Dr Tomas Hajek, a psychiatrist and researcher from Dalhousie University, Nova Scotia, Canada, was in England recently, talking about his latest research on bipolar disorder. He had some fascinating answers to my questions.

Dr Tomas Hajek, psychiatrist and reseacherYou mentioned in your lecture the story of a woman who suffered a stroke which had unexpectedly beneficial consequences for her bipolar disorder. Could you explain what happened?

This was an interesting case of a woman with the diagnosis of bipolar disorder who suffered from severe, incapacitating and persistent episodes of depression and anxiety, which were not responding to treatments with medications.

One day she developed bleeding into her brain, which required surgery. She was fortunate to recover from this life-threatening event with essentially no neurological consequences. The surprising thing was that since the event, the symptoms of her bipolar disorder have subsided. She is no longer depressed or anxious. She went back to school and returned to normal functioning. Seven years following her stroke, the patient continues to experience a complete remission. She said: “It is just inconceivable that I could be depressed and anxious again but if they came back, I would want another stroke. I am just so grateful that the stroke gave me my life back”.

Case reports are considered a weaker source of information than studies of groups of patients, but we can still learn a lot from them. In this case a severe injury which altered the structure of the patient’s brain also alleviated the symptoms of her bipolar disorder, which previously hadn’t responded to standard treatments.

To anyone who needs persuading, this case shows that bipolar disorder is an illness of the brain. It also suggests that by learning more about the brain, we may be able to uncover novel treatments for this condition.

Your recent brain imaging work seems to support the argument that Lithium is beneficial in more ways than just controlling symptoms. Could you comment on that?

Lithium continues to be the gold standard for treatment of bipolar disorders, although not all patients respond to it. Even after more than 60 years of use, it keeps surprising us with new clinical effects. There is a large body of evidence showing that treatment with Lithium may protect nerve cells from various kinds of damage, so-called neuro-protective effects.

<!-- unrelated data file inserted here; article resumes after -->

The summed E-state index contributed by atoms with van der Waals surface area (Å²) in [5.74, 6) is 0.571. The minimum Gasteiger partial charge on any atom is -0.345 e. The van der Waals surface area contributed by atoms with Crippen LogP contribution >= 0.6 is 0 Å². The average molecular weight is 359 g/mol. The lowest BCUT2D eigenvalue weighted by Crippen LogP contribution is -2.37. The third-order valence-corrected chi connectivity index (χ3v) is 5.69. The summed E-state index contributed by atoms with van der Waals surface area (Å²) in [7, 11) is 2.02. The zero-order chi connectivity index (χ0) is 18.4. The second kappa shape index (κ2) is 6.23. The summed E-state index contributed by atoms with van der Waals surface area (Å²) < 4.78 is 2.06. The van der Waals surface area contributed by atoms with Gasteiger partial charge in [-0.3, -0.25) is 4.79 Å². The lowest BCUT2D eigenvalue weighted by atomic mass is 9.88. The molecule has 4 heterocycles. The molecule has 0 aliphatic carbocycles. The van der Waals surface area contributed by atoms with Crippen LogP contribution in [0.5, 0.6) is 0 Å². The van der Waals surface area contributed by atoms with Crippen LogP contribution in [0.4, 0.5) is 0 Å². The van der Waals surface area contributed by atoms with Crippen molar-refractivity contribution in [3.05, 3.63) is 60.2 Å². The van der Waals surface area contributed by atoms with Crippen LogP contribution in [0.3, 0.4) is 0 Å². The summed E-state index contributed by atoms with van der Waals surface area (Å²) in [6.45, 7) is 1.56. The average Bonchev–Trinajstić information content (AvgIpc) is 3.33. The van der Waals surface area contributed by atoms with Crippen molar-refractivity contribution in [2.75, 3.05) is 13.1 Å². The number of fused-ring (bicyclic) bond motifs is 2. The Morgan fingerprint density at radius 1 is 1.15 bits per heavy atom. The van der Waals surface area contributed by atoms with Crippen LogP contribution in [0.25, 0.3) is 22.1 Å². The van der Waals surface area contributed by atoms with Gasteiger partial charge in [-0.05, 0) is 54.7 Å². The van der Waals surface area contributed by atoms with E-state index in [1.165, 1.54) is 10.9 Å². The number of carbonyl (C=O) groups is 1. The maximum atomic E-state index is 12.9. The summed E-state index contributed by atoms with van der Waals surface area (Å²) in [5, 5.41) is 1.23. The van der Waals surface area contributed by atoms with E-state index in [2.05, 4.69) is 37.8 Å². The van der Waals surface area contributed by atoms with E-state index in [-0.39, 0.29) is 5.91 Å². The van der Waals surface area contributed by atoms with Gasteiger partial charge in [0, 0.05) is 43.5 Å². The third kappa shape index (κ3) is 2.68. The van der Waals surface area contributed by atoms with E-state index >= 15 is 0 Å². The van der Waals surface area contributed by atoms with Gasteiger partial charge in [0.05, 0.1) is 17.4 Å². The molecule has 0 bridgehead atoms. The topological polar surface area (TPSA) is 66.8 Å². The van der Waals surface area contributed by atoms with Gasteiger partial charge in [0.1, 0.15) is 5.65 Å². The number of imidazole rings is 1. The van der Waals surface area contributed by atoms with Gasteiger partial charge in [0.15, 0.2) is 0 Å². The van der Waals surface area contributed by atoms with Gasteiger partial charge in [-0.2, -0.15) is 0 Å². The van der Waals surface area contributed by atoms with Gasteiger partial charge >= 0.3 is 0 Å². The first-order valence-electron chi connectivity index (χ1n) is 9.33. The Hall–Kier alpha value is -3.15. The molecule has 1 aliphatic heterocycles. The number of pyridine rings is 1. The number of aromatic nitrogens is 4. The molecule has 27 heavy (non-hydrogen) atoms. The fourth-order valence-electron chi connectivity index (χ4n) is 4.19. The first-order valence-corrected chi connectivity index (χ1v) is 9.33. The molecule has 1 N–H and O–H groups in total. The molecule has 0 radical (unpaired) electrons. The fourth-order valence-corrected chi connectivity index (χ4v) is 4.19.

In several studies, patients not treated with Lithium shows smaller volume of brain grey matter (the part of the brain containing nerve cells) relative to Lithium-treated patients, who had comparable or even larger grey matter volumes than controls. In follow-up studies, patients had larger grey matter volumes after Lithium treatment. According to some studies this had beneficial effects on memory.

Lithium has even been tested in the treatment of neurodegenerative disorders. Although the results have been mixed, according to some studies, Lithium may even slow the cognitive decline in the early stages of dementia. We need more research into this novel and exciting use of Lithium.

How do you think brain imaging might be used as a diagnostic tool in the future?

Several of my patients have found it surprising that diagnosis in psychiatry continues to be based purely on description of symptoms and not on any laboratory tests. The relatively new field of neuroimaging allows us to safely visualise and measure the structure, function and biochemical composition of the living brain.

The hope that neuroimaging would help us develop diagnostic tests has not yet been fully realised. Perhaps even the best tools we currently use are still too blunt to cut into the mysteries of the human brain, which is the most complicated matter in the known universe. At the same time we are making progress.

To me, the most important use of neuroimaging would be to help identify people who are at a high risk for developing psychiatric disorders. This would allow us to start treatment early and perhaps arrest the onset or progression of the disease.